Thursday, February 4, 2010

Hamachi Kama

Fish collar, its what was for dinner today at work. I was excited. As I mentioned a few posts back, fish collar is said to be quite a treat in the Eastern countries. Naturally, when I heard the question, "We're having tuna collar for dinner, you want some?" I answered, "Hell yeah!" All I could imagine was the big C-shaped piece of fish sizzling away on the grill. 

Well, I was close—the chefs cooked the collars in pans with a little bit of oil and seasoned with black pepper and salt. When finished, they served it with teriyaki sauce. I was a little disappointed with the teriyaki sauce but it was still delicious. The meat was very tender and had a lot of flavor. Despite the occasional scales and picking apart the flaky meat from the bones, it was good. Accompanied with some spicy kimchi, the sweetness of the sauce evened out and was much more enjoyable. 

I was surprised to see just how much meat was still left on the collar. Like I started saying in the other post, most American cooks or eaters, are only accustomed to preparing or eating fish fillets that they purchase from the store. So the amount of meat left behind from the collar can make a meal all on its own. I didn't even finish my own piece, but I did box it up for myself to eat later. I even threw some kimchi in the box too. My taste buds have fallen for kimchi, I want to make it at home and eat it with everything. 

But I digress, so we had Yellowtail collar pan-seared with salt and pepper. I'm interested in trying some at a Japanese restaurant, where (as far as I know) the tradition originated. I was talking to the head sushi chef, a Korean man not much taller than I am (brother of the infamous Suzy) named Jin, and he said that fish collar is an expensive meal at some Japanese restaurants. I think also that it's possible to purchase fish collars at markets where fresh fish are sold. I know Albuquerque doesn't sound like the best place for that, but I think its possible if its researched well. Talin sells live crabs and other uncommon foods, so they may sell fish collar there. I'm sure that the collars would make a great component in soup too.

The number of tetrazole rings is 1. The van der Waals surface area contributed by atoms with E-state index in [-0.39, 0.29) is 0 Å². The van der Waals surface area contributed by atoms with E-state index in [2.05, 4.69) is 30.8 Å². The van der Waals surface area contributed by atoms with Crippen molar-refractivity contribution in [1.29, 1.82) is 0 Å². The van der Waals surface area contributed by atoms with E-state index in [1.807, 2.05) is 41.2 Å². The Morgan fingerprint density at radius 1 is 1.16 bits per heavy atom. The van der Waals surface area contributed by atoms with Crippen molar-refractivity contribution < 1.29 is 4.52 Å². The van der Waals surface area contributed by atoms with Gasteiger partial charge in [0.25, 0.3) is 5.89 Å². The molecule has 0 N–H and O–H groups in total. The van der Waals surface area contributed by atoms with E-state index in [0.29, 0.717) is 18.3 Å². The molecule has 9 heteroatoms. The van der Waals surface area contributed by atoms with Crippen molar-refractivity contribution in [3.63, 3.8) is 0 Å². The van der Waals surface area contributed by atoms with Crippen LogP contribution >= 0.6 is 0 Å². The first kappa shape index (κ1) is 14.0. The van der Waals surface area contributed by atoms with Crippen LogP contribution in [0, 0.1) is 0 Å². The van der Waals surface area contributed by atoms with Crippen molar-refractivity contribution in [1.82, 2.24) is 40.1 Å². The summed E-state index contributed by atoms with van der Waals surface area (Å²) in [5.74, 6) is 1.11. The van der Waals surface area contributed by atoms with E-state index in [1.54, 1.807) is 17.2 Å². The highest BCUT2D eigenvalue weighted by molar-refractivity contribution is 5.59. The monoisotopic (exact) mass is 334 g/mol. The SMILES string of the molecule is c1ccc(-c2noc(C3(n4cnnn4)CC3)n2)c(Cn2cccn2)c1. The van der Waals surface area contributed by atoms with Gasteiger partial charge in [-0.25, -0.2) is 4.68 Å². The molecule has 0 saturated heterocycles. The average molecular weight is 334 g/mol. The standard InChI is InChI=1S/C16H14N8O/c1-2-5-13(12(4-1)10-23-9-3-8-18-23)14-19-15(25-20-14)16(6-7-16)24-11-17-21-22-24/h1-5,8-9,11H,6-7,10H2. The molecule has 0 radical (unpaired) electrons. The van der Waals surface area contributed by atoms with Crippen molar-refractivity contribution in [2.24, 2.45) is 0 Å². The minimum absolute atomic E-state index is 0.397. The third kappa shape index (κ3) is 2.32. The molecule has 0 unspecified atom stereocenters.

I think I'll have to take a trip to Talin and see what they have to offer. I haven't been there in a while–maybe a few years at that. They'll probably have a bunch of things that I can't read or even imagine what they are, but I know that I can find some awesome loose teas and ramens too. I'll let you know what I find. I think I'll go this weekend. 

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